SARstories News is our blog for all things Search & Rescue: interesting mission reports and articles, featured SAR teams and new items on the website, upcoming conferences, gear reviews, and anything else that piques our interest and we hope will pique yours.

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Sunday, November 30, 2008

In the News: International Mutual Aid in the Search for Missing Climbers

On Saturday, November 22nd, two 25 year-old, Romanian climbers disappeared in the Carpathian Mountains. Initial efforts to find them were unsuccessful, so help was requested from the Austrian Bergrettung.

The Austrians, while volunteers, have the professional know-how and skills needed for difficult rescues. With the financial support of donors, the government, the European Union and UNO, they have responded to search and rescue missions around the world, including sending K-9 teams to help in the aftermath of earthquakes in Iran.

The Romanian Mountain Rescue team, or "Salvamont," is incredibly experienced in their own right, undertaking rescue missions three to four times per week during the summer and often daily rescues during winter months. A typical rescue can involve hiking ten miles and then recovering and transporting the lost or deceased person/s back to base, which can take more than 12 hours. The team can be deployed in as little as 10 minutes from the time of the distress call, no matter the weather, day or night, even if they have just returned from a 16-hour mission.

The Romanians contacted the Austrians for assistance in searching for the two climbers on Monday night, November 24th. The call was made to Franz Lindenberg, head of the Bergrettung, who for years has been working closely with the Romanian Mountain Rescue team. On Tuesday, the Austrian team, outfitted with specialized equipment not available in Romania, flew to Bucharest and was then transported by Romanian Army helicopter to the 2,500 meter-high search area.

The weather report on Tuesday for the region near the city of Busteni in Central Romania was for snowstorms and temperatures 12 degrees below zero Celsius (or 10 degrees Fahrenheit), which put the missing climbers' lives in danger.

There were signs that the two subjects, who were said to be relatively well-equipped, were still alive, according to Peter Veider of the Bergrettung Tirol, and at least one of the climbers supposedly had Recco reflectors sewn into her clothing. These reflectors, which are permanently affixed and require no training or batteries to use, make it possible to detect a person from the air. The Austrians are specialists in the Recco System.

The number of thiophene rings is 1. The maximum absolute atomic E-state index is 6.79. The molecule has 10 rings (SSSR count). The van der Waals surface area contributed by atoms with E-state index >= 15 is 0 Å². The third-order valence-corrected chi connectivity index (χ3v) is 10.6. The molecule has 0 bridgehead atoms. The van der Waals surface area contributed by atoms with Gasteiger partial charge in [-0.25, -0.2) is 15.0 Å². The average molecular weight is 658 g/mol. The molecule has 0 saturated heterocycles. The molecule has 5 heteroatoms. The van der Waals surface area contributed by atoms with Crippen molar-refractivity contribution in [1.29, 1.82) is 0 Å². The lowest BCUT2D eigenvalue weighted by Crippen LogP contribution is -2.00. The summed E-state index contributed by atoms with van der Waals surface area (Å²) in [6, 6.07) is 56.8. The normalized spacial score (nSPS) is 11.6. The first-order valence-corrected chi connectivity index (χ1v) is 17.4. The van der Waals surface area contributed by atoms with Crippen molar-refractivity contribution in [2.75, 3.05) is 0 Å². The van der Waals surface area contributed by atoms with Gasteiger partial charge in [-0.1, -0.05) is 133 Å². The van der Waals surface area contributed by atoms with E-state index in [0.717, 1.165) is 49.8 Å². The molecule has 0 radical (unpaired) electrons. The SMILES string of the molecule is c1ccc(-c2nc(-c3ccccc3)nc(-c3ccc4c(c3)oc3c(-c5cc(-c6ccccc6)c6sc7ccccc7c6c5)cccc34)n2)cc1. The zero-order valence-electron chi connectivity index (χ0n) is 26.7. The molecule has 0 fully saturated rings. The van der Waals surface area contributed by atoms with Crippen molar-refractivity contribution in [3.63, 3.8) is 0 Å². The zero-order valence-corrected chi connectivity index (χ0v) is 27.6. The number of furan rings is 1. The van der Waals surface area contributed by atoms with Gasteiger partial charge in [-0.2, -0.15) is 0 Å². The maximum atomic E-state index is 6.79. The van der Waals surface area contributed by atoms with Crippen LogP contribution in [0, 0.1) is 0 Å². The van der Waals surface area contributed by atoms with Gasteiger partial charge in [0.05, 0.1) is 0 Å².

The search for the climbers continued for two more days, during which the Austrian and Romanian rescuers searched the Prahova Valley with RECCO transmitters, until Peter Veider and Arno Piersteiner from the Austrian Bergrettung discontinued the mission on Thursday evening.

All indications were that the two Romanians had been buried under an avalanche. This determination was made as the result of triangulations of one of the victim's cell phones made by Romanian telecommunications experts. They figure the missing persons were buried under 6 to 8 meters (or 20 to 26 feet) of snow.

The job of recovering the bodies will be the responsibility of the Romanians, while the costs for this search and rescue operation will be covered by the families of the two victims, who are apparently financially well off with "good government connections," according to a Romanian journalist.

Monday, November 17, 2008

Saved by a Ham

I recently read a Seattle Times article about an injured hiker stranded in the Cascades, who was rescued thanks to a ham radio operator six hundred miles away in Bozeman, Montana. The hiker tapped out a morse code signal on a low-voltage radio. The man in Bozeman, who was testing his radio, just happened to be on the same frequency and recognized the code. Tapping dots and dashes back and forth, the two were able to communicate. The man in Bozeman contacted Snohomish County Search & Rescue and was able to give them the hiker's GPS coordinates, then rescue crews located the hiker and transported him to safety on horseback.

After reading about this incident, I was curious to find out more about ham radios and what role they've played in other search and rescue missions. I learned that amateur radio operators, called "hams," often participate in rescue operations during natural disasters and times of crisis, particularly when conventional means of communication, such as landlines and cellphones, don't work. Examples include the World Trade Center attacks in 2001, the North American blackout in 2003, and Hurricane Katrina in 2005, the largest U.S. disaster response by amateur radio operators to date. In the aftermath of the hurricane, more than 1000 hams converged on the Gulf Coast to help. Read about their significant impact in flooded New Orleans in this MSNBC article.